When Dr. Craig “Huff” Huffstodt gets a midlife wake-up call, it’s a doozy.
In the middle of a session with a troubled gay youth, Huff -- a successful psychiatrist and family man played by Emmy winner Hank Azaria -- is horrified when the young man abruptly pulls out a handgun and kills himself right there in the office.
This shocking incident sends Huff reeling, and not just from the legal implications he has to deal with via best friend and attorney Russell Tupper (Oliver Platt). Things aren’t exactly rosy at home either.
Oh, sure, his wife, Beth (Paget Brewster), adores him, and so does his precocious teenage son, Byrd (Anton Yelchin, the gifted young actor from Showtime’s recent original movie “Jack”). But boosting the tension level on the home front is Izzy (Blythe Danner), his controlling mother, who has lived in the apartment above the garage since she learned that her husband (recurring guest star Robert Forster) had another family halfway around the world as a result of his military service in Vietnam.
Izzy loves Huff too, but that only means she constantly engages Beth in a guilt-mongering battle of wills over what is best for him. As if that weren’t enough, Huff also is being stalked by a psycho ex-patient (recurring guest Lara Flynn Boyle) who feels psychically connected to him.
In case you were wondering: “Huff” -- which debuts Sunday on Showtime -- is a comedy.
It’s a dark one, to be sure, a complex, challenging piece cut from the same cloth as HBO’s “Six Feet Under,” the hit cable series that Showtime Network’s Entertainment President Bob Greenblatt helped develop in an earlier job.
In addition to a similar tone, both shows are populated by prickly, multidimensional characters who defy easy pigeonholing; story lines that deal with big issues of life, love, family and mortality; and actors with notable credits.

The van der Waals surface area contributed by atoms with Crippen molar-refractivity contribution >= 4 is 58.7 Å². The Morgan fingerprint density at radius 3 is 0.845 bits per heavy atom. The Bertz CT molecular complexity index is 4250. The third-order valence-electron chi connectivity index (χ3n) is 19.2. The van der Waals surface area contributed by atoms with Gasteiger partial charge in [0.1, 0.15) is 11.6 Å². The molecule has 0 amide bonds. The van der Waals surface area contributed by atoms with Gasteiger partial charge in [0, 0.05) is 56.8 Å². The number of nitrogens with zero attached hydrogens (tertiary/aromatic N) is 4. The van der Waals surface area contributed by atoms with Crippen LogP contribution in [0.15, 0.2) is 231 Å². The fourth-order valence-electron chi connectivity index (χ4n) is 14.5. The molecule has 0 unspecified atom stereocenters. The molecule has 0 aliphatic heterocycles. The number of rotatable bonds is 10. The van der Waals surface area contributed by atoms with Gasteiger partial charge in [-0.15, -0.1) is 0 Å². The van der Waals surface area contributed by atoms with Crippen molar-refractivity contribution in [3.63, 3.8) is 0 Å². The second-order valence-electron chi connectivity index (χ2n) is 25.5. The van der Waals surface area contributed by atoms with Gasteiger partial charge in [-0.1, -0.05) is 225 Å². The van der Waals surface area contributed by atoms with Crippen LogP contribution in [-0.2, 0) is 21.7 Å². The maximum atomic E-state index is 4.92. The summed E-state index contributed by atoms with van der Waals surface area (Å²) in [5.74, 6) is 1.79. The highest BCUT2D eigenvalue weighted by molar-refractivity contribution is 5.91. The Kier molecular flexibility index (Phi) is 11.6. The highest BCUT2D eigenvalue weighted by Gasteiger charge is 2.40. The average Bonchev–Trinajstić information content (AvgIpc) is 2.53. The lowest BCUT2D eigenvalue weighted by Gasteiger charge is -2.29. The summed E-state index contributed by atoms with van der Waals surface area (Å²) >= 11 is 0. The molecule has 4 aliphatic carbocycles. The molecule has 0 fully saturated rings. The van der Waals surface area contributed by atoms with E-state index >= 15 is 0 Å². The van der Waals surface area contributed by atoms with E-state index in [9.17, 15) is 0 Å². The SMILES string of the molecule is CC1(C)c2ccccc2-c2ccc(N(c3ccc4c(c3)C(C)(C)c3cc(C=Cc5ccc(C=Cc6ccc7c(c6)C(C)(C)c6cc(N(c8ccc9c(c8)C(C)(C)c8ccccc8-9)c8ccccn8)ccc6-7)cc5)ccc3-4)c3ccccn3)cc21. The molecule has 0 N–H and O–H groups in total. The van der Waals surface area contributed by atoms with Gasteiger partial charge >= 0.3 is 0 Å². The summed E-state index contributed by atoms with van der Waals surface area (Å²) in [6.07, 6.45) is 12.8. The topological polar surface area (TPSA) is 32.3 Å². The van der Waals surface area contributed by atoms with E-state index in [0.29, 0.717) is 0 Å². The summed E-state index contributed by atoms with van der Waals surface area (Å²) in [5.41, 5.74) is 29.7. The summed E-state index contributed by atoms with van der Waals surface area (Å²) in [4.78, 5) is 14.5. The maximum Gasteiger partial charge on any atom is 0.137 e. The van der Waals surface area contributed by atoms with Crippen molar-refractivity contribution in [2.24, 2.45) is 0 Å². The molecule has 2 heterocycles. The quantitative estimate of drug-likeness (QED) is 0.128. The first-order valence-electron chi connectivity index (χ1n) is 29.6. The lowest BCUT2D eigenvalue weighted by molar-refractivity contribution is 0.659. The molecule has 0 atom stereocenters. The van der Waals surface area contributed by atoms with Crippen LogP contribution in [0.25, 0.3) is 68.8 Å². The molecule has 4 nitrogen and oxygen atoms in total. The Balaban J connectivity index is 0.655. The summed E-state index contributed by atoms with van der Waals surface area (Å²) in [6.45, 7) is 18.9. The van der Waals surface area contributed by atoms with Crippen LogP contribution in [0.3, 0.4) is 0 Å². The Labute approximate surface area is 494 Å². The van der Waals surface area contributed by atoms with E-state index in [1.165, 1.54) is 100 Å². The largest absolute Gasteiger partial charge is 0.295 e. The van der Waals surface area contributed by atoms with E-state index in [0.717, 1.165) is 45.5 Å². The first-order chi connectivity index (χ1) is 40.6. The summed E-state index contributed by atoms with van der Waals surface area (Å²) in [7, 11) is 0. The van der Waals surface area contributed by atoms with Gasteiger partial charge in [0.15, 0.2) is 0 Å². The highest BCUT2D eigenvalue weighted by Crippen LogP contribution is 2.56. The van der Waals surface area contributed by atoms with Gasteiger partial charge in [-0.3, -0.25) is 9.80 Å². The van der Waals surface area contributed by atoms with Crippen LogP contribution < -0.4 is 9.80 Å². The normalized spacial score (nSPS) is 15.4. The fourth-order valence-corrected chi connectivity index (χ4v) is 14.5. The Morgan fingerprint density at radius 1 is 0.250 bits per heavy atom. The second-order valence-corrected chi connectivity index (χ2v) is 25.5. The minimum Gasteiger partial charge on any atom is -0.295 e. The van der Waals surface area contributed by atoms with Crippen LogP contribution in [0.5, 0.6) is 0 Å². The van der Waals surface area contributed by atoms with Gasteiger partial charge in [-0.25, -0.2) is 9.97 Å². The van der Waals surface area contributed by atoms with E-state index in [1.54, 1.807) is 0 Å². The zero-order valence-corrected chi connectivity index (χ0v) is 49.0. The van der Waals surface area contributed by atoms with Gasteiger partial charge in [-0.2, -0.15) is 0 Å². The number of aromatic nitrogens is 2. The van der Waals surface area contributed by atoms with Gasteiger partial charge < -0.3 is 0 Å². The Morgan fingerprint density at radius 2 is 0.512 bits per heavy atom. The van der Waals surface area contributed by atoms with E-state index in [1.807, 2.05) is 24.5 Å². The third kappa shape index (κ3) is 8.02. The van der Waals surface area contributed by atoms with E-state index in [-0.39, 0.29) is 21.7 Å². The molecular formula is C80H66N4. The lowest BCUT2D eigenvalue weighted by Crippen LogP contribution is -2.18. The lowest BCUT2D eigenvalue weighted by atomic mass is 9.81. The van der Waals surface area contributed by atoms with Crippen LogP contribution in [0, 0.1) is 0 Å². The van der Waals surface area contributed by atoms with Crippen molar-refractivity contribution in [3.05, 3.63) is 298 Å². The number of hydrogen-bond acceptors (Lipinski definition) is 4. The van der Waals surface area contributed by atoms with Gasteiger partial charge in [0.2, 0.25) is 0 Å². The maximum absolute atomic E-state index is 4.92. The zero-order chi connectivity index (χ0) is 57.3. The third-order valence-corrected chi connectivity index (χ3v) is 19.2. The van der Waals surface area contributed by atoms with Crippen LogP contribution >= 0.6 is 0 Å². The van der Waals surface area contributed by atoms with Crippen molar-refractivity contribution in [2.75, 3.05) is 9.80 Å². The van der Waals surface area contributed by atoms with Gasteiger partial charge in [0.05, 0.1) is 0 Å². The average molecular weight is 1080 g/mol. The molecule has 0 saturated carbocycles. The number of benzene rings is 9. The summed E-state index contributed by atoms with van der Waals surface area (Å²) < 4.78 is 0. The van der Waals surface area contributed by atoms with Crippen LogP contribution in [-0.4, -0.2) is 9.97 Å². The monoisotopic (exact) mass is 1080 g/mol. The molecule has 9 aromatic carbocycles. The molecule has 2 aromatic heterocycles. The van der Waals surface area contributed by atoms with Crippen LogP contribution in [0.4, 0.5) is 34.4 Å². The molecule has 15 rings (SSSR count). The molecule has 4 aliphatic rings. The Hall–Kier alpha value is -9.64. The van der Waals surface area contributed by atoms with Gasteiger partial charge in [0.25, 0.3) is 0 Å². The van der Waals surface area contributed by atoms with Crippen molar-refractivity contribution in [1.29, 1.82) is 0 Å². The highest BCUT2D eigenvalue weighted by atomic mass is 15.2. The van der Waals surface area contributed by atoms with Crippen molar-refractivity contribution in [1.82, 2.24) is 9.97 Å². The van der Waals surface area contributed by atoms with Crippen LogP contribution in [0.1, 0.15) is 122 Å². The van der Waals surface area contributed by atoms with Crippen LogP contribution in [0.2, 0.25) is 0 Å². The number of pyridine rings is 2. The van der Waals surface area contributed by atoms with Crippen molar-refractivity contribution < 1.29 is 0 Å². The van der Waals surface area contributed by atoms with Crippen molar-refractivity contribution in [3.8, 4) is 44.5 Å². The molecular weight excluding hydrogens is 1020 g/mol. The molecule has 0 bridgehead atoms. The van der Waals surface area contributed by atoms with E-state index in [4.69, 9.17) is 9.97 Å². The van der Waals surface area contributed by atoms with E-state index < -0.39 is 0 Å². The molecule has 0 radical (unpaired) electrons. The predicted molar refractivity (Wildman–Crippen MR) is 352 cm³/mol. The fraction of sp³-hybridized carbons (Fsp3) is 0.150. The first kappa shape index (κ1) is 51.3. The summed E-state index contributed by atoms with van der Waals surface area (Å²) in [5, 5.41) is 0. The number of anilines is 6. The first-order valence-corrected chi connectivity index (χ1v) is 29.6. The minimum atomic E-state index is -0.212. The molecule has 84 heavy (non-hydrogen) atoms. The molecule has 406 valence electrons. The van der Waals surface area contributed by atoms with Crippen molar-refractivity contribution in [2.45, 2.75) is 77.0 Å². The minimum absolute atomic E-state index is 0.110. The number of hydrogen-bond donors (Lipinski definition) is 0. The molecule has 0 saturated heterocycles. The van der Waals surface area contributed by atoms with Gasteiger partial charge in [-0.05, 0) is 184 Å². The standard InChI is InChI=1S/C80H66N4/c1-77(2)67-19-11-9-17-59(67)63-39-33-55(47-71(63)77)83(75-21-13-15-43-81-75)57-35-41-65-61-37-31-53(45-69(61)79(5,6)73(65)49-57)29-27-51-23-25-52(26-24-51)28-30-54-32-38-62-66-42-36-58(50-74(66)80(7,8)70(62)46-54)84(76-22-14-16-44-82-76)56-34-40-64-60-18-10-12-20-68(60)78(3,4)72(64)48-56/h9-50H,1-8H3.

Azaria, whose credits include heavy historical dramas (“Uprising”) and voice work on “The Simpsons,” clearly relishes playing a man who is almost peerless at helping others, yet cannot cope with his own crisis.
“Huff is very competent, but ... his crisis is affecting the way he handles things personally and professionally,” Azaria says. “Like a lot of therapists I know, it’s [a case of] ‘Physician, heal thyself.’
“I majored in psychology in college, and the kids of the therapist were some of the most screwed-up people I’ve ever met in my life, which is a surprising thing. The greatest mystery to Huff is certainly himself.”
Each episode tilts unpredictably between laugh-out-loud comedy and searing pathos, as in the scenes between Huff and his young brother, Teddy (Andy Comeau), a diagnosed schizophrenic living in a locked facility.
“What binds the seriousness and the humor is always honesty and reality,” Azaria says. “Life tends to hand you a lot of horror, happiness, joy, misery and sadness. James L. Brooks [writer-director of ‘Terms of Endearment’] is someone who, in film, manages to do that. That’s what we’re shooting for.”
Azaria also says he finds intriguing Huff’s longtime friendship with Russell, whose recreational drug use borders dangerously on the self-destructive.
“Huff can see his best friend clearly is an addict,” Azaria says of that relationship. “How do you handle that? You can’t ‘therapize’ them if they don’t want it. There are times when Huff wants to say more and doesn’t.
“In life, sometimes you know how you could help someone, but they don’t want the help. What do you say? Can you stay friends with them?”
“Russell is a very, very good lawyer,” Platt says of his character, “and like a lot of high-functioning professionals he is a victim of his own compulsive behavior. Professionals [like him] tend to lubricate their denial and think that they don’t have a problem.”
Perhaps none of the cast members handles the quicksilver shifts in mood more deftly than Danner, in one of the best roles she has had in years. With her grandson, Danner’s Izzy is the embodiment of selfless love; with her daughter-in-law, she is a hypersensitive nag finding offense and disappointment in every act and syllable. “I love that she is three-dimensional,” the Tony-winning Danner says. “She’s not just running roughshod over everybody, although she does that sometimes. I love playing her irreverent, irrepressible [side]. It’s so refreshing and sort of like being let out of drama jail.”
It remains to be seen how Showtime’s mainstream subscriber base will cotton to the show -- “I know parts of it have upset a few people,” Azaria acknowledges.
But Showtime’s Greenblatt says the premium channel already has picked up “Huff” for a second 13-episode season.
“We couldn’t be happier about this show creatively,” Greenblatt says. “Bob Lowry [the show’s creator and executive producer] has a very strong vision for ‘Huff,’ and the actors could see that in the writing.
“There still aren’t a lot of networks for original voices to be heard, so we’ve made it known that that’s the business we’re in. Our job is to find these visionaries, nurture them and then get out of their way. The rest of it will take care of itself, because the strength is in the material.”
John Crook writes for Tribune Media Services.
When: 10 to 11 p.m. Sunday
Rating: TV-14 (may be unsuitable for children younger than 14)